If you want my advice, just stick to the praying and fasting. That's how we built the interstate highway system, won WWII, and got to the moon. We fasted and prayed these things into existence. The wizard knows her stuff.
Looking at Baucus and Bachmann, you might come to the conclusion that the healthcare reform debate is bad for your head. Max Baucus has been taken over by an "Invasion of the Body Snatchers" version of himself and Shelly Bachmann's counseling sorcery -- if that fails, she'll probably move on to human sacrifice. Clearly, if you think about this stuff for too long, you're going to snap.
One group seems immune to whatever crazy-making radiation healthcare reform emits. One demographic isn't demented by thinking about this too much. And that demographic most likely includes you. Pollster Ruy Teixeira takes a look at the public and finds us pretty much unchanged from where we were before everyone else started losing their minds.
In the last month, the public’s view of Congress’ health care reform efforts has certainly darkened. But it’s striking how little change there has been in the public’s view of the basic elements of health care reform as articulated by President Barack Obama and progressives. These essentials of health care reform remain not just popular, but very popular. Consider these data from the just-released August edition of the Kaiser Health Care Tracking poll.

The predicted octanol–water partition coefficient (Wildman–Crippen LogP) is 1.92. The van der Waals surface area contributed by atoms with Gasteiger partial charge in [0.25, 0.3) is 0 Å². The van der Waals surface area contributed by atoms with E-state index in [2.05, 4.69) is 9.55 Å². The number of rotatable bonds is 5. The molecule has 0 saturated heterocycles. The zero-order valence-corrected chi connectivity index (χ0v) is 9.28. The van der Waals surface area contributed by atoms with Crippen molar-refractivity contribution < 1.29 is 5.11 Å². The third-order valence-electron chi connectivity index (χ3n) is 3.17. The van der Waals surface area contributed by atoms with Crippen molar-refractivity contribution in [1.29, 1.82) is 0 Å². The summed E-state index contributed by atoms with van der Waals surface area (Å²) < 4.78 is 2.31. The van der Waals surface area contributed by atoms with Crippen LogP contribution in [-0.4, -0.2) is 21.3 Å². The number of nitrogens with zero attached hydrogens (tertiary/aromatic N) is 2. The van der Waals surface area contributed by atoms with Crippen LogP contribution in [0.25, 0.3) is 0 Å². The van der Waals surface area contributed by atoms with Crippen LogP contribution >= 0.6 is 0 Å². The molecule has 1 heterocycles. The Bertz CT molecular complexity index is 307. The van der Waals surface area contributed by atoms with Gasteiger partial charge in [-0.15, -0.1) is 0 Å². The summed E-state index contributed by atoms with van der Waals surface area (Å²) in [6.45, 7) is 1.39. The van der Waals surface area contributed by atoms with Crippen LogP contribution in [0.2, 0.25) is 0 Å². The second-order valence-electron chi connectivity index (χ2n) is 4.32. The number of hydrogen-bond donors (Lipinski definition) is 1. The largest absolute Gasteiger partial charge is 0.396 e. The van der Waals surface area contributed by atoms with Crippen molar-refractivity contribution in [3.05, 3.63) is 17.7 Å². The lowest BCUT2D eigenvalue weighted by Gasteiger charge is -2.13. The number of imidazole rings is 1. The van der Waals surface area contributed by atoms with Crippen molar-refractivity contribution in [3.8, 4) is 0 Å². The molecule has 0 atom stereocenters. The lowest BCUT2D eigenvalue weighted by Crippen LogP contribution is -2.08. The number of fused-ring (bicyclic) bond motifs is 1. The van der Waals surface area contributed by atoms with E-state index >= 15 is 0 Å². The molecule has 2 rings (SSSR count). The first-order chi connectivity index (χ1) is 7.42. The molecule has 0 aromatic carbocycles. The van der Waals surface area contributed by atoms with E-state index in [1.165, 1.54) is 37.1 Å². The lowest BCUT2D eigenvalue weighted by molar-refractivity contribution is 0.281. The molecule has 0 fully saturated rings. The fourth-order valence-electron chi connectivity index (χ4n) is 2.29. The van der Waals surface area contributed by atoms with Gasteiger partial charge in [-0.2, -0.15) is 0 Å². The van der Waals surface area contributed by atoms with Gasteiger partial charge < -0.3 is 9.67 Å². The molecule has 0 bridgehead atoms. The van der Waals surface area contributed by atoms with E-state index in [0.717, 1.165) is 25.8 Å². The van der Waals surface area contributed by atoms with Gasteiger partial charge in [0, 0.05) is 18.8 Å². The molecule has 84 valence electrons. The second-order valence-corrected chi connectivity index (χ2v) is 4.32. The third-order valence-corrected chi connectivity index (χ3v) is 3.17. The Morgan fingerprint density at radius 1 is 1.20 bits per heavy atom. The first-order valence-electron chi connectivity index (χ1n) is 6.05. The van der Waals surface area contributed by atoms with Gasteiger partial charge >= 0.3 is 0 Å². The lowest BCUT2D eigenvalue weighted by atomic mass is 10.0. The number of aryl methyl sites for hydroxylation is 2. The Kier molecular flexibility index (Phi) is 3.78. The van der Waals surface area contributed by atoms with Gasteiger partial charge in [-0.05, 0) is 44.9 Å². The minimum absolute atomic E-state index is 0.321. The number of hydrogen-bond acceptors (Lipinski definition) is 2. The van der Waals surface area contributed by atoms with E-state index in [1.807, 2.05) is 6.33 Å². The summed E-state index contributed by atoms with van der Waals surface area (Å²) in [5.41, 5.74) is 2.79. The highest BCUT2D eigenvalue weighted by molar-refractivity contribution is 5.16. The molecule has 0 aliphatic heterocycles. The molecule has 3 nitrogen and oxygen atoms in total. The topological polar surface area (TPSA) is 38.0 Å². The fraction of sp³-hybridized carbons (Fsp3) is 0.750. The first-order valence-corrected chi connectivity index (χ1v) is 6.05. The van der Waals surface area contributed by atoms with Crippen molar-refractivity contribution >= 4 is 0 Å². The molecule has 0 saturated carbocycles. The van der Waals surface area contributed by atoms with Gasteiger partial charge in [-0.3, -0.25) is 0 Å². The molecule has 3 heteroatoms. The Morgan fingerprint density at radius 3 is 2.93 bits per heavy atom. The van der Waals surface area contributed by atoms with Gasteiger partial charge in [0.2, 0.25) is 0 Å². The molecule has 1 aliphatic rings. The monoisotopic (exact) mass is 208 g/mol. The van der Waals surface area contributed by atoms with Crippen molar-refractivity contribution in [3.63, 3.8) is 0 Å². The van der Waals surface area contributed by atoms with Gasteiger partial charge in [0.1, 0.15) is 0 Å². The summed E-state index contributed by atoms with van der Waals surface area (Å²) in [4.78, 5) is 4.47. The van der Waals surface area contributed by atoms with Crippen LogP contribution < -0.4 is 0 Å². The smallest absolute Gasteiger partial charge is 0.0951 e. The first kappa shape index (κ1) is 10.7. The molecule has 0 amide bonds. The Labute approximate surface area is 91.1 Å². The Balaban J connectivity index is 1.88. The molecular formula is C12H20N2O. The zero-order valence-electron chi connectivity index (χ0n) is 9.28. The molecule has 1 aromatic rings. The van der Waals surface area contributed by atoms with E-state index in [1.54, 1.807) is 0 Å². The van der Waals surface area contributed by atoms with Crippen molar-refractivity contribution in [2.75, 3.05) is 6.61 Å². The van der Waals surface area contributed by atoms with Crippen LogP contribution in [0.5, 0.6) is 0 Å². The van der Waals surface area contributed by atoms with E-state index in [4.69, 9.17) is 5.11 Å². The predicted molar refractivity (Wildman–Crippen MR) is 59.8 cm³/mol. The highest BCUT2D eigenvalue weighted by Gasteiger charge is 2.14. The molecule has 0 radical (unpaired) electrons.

In the poll, 68 percent favor “requiring all Americans to have health insurance, either from their employer or from another source, with financial help for those who can’t afford it.” One month ago, the figure in the Kaiser tracking poll was an identical 68 percent. Similarly, 70 percent favor “offering tax credits to help people buy private health insurance,” which is actually up a point from July’s 69 percent. And 68 percent favor “requiring employers to offer health insurance to their workers or pay money into a government fund that will pay to cover those without insurance,” up 4 points from July’s 64 percent.
And, on the public option, 59% supported before and 59% support it now. Crazy people with signs equating Obama to Hitler to the contrary, we're pretty level-headed about this whole thing and all the histrionics haven't made much of a dent. All in all, 63% believe we need reform.
We aren't crazy. We've managed to keep it together throughout this whole thing. It's the people in Washington who've gone goofy. You're fine.
Unfortunately, you're not driving this bus. The crazies are. I think now would be an excellent time to try a little backseat driving.
Get updates via Twitter